This group will most likely include representatives of Russian and Indian banks interested in using national currencies in mutual settlements. Representatives of the ministries of finance may also be invited. Coordination of the work will be undertaken by the International Cooperation and Public Communications Department of the Bank of Russia and the Reserve Bank of India.
“Russian-Indian dialogue on this topic started a few years ago, long before the recent political developments, an official from the press-service of the Bank of Russia said. “However, significant progress in the use of national currencies has not yet occurred. Therefore, participants in the dialogue have decided to now intensify this work, by creating a special working group.”
Theoretically, the transition to settlements using national currencies between Russia and India can be made tomorrow. However, a single decision by the two governments is not enough – because the choice of contract currency, or the currency used in settlements is made by the businesses participating in foreign trade – exporters and importers. To make sure this choice is made in favour of roubles or rupees, it is necessary that it be beneficial to both parties in a transaction, and that the settlement procedure is not more expensive and burdensome. Now making settlements in national currencies is often more expensive and more complicated than in using dollars or euros. “Creating the best possible environment is the task of national regulators, and that includes exchange control bodies and tax authorities,” the Bank of Russia official said. “In addition, the commercial banks servicing foreign trade transactions and settlements of these transactions must work on this. Thus, the goal of the new group is to develop specific measures that would create a convenient regulatory environment for settlements in national currencies and effective schemes for these settlements.”
The problem is compounded by the fact that Russia has not yet been able to organize exchange trading of the Indian currency, as has already been achieved with the Rouble/Yuan pair. The problem is compounded by the fact that the rupee is a not a completely convertible currency. During the discussions, the Russian representatives will have to convince the Indian side to remove the current corresponding restrictions. During the first stage of operations with the rupee, there may be active interest from 8-10 large Russian banks actively working with India. To this number we can also add 5-6 Indian banks operating in the Russian market (two of them – through their “affiliates” in Russia). As the amount of settlements grows, the number of banks interested in this work will obviously grow as well – as is happening now with the Chinese currency.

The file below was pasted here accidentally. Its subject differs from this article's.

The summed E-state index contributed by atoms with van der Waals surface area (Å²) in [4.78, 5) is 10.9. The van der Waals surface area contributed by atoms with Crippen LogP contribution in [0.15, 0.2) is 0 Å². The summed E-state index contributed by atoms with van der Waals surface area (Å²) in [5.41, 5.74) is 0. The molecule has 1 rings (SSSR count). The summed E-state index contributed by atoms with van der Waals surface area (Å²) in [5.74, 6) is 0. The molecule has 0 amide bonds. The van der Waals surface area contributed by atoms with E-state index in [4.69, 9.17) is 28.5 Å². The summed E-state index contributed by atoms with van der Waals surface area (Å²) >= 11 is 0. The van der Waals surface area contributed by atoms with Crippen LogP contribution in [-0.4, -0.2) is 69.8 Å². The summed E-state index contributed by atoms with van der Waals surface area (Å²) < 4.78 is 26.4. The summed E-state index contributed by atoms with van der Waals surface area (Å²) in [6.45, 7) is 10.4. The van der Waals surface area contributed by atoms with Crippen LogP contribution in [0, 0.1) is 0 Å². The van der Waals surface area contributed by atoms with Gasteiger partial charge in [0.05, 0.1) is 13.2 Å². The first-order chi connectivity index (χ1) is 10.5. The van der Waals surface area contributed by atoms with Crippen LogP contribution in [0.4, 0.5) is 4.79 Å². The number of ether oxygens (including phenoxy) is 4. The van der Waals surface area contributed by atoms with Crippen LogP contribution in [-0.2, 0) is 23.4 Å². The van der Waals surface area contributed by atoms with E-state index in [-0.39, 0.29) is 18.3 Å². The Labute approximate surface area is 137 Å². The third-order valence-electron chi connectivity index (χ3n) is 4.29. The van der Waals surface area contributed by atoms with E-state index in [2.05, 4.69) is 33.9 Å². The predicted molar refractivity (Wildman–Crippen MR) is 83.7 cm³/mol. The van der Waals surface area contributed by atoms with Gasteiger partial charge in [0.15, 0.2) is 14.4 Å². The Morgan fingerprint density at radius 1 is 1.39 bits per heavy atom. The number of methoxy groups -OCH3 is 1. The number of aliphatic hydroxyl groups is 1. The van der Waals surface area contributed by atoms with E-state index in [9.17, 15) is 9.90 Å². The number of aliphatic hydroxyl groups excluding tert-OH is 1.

According to Alexander Deyneko, analyst at the rating agency Rus-Rating, the absence of direct quotations in the rouble/rupee pair is the main problem, which does not allow for a quick move to directly using national currencies in the making of settlements between Russia and India. This is holding back trade turnover. In the last six years, although turnover has increased by 60 percent, it still stands at only at $11 billion, while turnover between Russia and China is almost eight times greater.
Deyneko believes that in the first place interest in the transition to settlements being made in national currencies may come from the large state banks involved in the implementation of intergovernmental agreements, such as VTB, VEB and Sberbank. He also said the interest in the use of Indian currency in interbank settlements has been shown by Zenit Bank, Promsvyazbank, and the Commercial Indo Bank. “As soon as they start trading the rouble/rupee pair on the Russian and Indian markets, the number of banks will increase dramatically,” he believes.
Anna Bodrova, senior analyst at Alpari feels confident that the current volume of trade between India and Russia is not enough to move to settlements using national currencies. In her estimation, in order for this to be promising, it is necessary to increase turnover by 25–30 percent, at the very least, and then to consistently strengthen this trade. To begin with there could be an agreement on currency swapping, and then gradually move on to settlements using own currencies, thus bypassing the dollar. “It would be a promising – to start by having the rupee traded on the Moscow Stock Exchange and watch it for a year or two, in order to assess the degree of volatility and possible risks in using such settlements,” she said.
Following the rupee, talks about the organization of direct payments may be started and with the remaining two partners of Russia in the BRICS – Brazil and South Africa. The Bank of Russia confirmed that a plan to intensify the dialogue with Brazil has been around for several years already, as well as for establishing a dialogue with South Africa. “The specific format of work will be agreed upon with partners, based on their suggestions and proposals,” the Russian central bank’s official noted.